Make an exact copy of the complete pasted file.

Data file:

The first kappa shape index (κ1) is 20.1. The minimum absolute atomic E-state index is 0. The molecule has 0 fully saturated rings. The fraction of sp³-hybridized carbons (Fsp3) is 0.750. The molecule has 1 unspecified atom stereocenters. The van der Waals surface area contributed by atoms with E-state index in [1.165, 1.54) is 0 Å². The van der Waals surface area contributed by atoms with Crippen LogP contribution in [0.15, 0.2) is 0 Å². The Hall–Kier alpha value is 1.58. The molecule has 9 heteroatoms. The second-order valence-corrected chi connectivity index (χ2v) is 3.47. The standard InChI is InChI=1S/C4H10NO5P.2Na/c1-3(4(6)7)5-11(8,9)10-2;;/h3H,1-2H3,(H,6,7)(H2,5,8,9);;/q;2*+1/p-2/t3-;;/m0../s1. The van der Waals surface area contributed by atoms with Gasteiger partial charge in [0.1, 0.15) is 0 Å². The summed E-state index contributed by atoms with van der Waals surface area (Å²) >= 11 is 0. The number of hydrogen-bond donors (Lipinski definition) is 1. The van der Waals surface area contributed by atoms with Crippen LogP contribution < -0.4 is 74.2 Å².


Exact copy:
The first kappa shape index (κ1) is 20.1. The minimum absolute atomic E-state index is 0. The molecule has 0 fully saturated rings. The fraction of sp³-hybridized carbons (Fsp3) is 0.750. The molecule has 1 unspecified atom stereocenters. The van der Waals surface area contributed by atoms with E-state index in [1.165, 1.54) is 0 Å². The van der Waals surface area contributed by atoms with Crippen LogP contribution in [0.15, 0.2) is 0 Å². The Hall–Kier alpha value is 1.58. The molecule has 9 heteroatoms. The second-order valence-corrected chi connectivity index (χ2v) is 3.47. The standard InChI is InChI=1S/C4H10NO5P.2Na/c1-3(4(6)7)5-11(8,9)10-2;;/h3H,1-2H3,(H,6,7)(H2,5,8,9);;/q;2*+1/p-2/t3-;;/m0../s1. The van der Waals surface area contributed by atoms with Gasteiger partial charge in [0.1, 0.15) is 0 Å². The summed E-state index contributed by atoms with van der Waals surface area (Å²) >= 11 is 0. The number of hydrogen-bond donors (Lipinski definition) is 1. The van der Waals surface area contributed by atoms with Crippen LogP contribution < -0.4 is 74.2 Å².